That is, the sample introducing unit consists of a nozzle 3 for sucking microparticle suspension 2 contained in a sampling tube 1, an electromagnetic valve 4 for switching over the flow path, a syringe pipetter 5 sucking and ejecting the sample, a sheath flow cell 6 for introducing the microparticle suspension 2 and a sheath solution 8, etc. The excitation light projecting unit is composed of a laser device 11 and a focusing lens 12. The fluorescence collecting unit is composed of focusing lenses 13 and 15, a spectral filter 14 and a slit 16. The light detecting unit is composed of a photomultiplier 17, an amplifier 18 and a discriminator 19. Further, the counting portion is composed of a plurality of counters 20a-20d. There are disposed a counter controller 21 for the counter control unit, a successive count value output circuit 22 for the count value selecting unit, a comparator 23 for the comparing circuit unit, and a peak detector 24 for the peak detecting unit.

Now the operation of the measuring instrument indicated in FIG. 1 will be explained. The sample suspension to be measured (microparticle suspension 2) and the sheath solution 8 are led to the sheath flow cell 6 so that the sample suspension 2 forms a fine stream enclosed by the sheath solution 8 in order to effect fluorescence measurement. For this purpose, microparticle suspension 2 contained in the sampling tube 1 is sucked by means of the syringe pipetter 5 through the nozzle 3 and the electromagnetic valve 4. Next the electromagnetic valve 4 is switched over so that the sucked microparticle suspension 2 is ejected with a constant flow rate through a sample introducing tube 6a of the sheath flow cell 6. At the same time, the microparticle suspension 2 narrowed down is made to flow through a light measuring portion 6c of the sheath flow cell by introducing the sheath solution 8 contained in a bottle of sheath solution 7 through the sheath solution introducing tube 6b of the sheath flow cell 6 by means of a constant flow rate pump 9 and is discarded finally in a waste bottle 10.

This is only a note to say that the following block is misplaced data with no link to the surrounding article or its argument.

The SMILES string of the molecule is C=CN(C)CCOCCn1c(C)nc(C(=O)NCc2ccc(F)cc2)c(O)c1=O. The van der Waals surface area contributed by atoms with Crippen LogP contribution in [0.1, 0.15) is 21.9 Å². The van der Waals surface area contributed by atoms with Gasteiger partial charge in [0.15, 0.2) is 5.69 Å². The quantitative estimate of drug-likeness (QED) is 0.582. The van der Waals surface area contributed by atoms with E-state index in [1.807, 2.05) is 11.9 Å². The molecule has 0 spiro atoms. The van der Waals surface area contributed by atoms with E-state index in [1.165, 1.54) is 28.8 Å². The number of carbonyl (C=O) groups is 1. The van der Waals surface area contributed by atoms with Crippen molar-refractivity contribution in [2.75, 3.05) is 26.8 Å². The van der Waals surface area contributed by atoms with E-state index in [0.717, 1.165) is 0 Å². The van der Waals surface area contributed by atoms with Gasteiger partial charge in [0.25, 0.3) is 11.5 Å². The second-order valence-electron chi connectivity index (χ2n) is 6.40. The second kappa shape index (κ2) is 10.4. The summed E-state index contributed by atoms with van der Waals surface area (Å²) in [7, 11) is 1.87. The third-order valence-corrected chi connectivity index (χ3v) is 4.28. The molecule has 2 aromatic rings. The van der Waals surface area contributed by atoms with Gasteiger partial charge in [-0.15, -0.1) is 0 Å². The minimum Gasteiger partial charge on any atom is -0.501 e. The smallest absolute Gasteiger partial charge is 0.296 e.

Next the fluorescence measurement will be explained. In order to excite fluorescent microparticles, laser light emitted by the laser device 11 is focused by the lens 12 to be projected on the microparticle suspension 2 flowing through the light measuring portion 6c in the sheath flow cell 6. An Ar ion laser or a semiconductor laser is used for the laser device 11. Fluorescence emitted by the fluorescent microparticles is collected by the lens 13 and scattered light is removed as far as possible by means of the spectral filter 14 such as a bandpass interference filter, etc. Transmitted fluorescence is collected again by the lens 15 and focussed on the slit 16. Only an image from a fluorescent microparticle passes therethrough and is detected by means of the photomultiplier 17 serving as a photodetector. An output of the photomultiplier 17 is amplified by the amplifier 18. Thus, photons injected into the photomultiplier 17 are converted into a pulse signal (electric pulse), which is outputted through the discriminator 19, by the photoelectron counting method.